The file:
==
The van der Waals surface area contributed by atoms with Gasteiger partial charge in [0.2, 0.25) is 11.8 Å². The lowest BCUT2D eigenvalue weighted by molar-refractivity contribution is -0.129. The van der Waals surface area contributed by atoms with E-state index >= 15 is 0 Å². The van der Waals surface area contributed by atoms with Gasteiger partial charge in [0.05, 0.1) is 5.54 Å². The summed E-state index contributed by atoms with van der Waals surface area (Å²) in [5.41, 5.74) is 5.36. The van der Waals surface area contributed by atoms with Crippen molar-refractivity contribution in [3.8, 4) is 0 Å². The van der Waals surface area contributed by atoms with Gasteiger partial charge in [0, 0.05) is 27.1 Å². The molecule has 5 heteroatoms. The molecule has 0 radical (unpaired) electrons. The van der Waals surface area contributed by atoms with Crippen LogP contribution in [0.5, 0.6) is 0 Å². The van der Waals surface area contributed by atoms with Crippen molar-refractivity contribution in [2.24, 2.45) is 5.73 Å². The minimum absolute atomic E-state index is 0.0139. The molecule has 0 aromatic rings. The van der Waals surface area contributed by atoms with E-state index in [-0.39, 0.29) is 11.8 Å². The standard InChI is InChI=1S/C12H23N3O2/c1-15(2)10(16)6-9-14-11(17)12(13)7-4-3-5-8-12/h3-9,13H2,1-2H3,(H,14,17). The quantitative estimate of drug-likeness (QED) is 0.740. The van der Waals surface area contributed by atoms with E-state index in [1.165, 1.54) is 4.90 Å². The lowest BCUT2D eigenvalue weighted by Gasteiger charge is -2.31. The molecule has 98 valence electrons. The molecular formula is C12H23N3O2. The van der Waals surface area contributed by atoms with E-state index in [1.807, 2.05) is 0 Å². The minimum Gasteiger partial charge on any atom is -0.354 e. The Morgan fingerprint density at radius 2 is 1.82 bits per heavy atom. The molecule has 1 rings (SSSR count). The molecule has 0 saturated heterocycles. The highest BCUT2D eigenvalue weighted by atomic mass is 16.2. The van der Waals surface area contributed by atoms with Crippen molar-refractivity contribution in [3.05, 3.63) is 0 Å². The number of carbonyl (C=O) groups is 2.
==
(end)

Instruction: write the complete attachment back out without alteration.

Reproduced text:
The van der Waals surface area contributed by atoms with Gasteiger partial charge in [0.2, 0.25) is 11.8 Å². The lowest BCUT2D eigenvalue weighted by molar-refractivity contribution is -0.129. The van der Waals surface area contributed by atoms with E-state index >= 15 is 0 Å². The van der Waals surface area contributed by atoms with Gasteiger partial charge in [0.05, 0.1) is 5.54 Å². The summed E-state index contributed by atoms with van der Waals surface area (Å²) in [5.41, 5.74) is 5.36. The van der Waals surface area contributed by atoms with Crippen molar-refractivity contribution in [3.8, 4) is 0 Å². The van der Waals surface area contributed by atoms with Gasteiger partial charge in [0, 0.05) is 27.1 Å². The molecule has 5 heteroatoms. The molecule has 0 radical (unpaired) electrons. The van der Waals surface area contributed by atoms with Crippen LogP contribution in [0.5, 0.6) is 0 Å². The van der Waals surface area contributed by atoms with Crippen molar-refractivity contribution in [2.24, 2.45) is 5.73 Å². The minimum absolute atomic E-state index is 0.0139. The molecule has 0 aromatic rings. The van der Waals surface area contributed by atoms with E-state index in [-0.39, 0.29) is 11.8 Å². The standard InChI is InChI=1S/C12H23N3O2/c1-15(2)10(16)6-9-14-11(17)12(13)7-4-3-5-8-12/h3-9,13H2,1-2H3,(H,14,17). The quantitative estimate of drug-likeness (QED) is 0.740. The van der Waals surface area contributed by atoms with E-state index in [1.165, 1.54) is 4.90 Å². The lowest BCUT2D eigenvalue weighted by Gasteiger charge is -2.31. The molecule has 98 valence electrons. The molecular formula is C12H23N3O2. The van der Waals surface area contributed by atoms with E-state index in [1.807, 2.05) is 0 Å². The minimum Gasteiger partial charge on any atom is -0.354 e. The Morgan fingerprint density at radius 2 is 1.82 bits per heavy atom. The molecule has 1 rings (SSSR count). The molecule has 0 saturated heterocycles. The highest BCUT2D eigenvalue weighted by atomic mass is 16.2. The van der Waals surface area contributed by atoms with Crippen molar-refractivity contribution in [3.05, 3.63) is 0 Å². The number of carbonyl (C=O) groups is 2.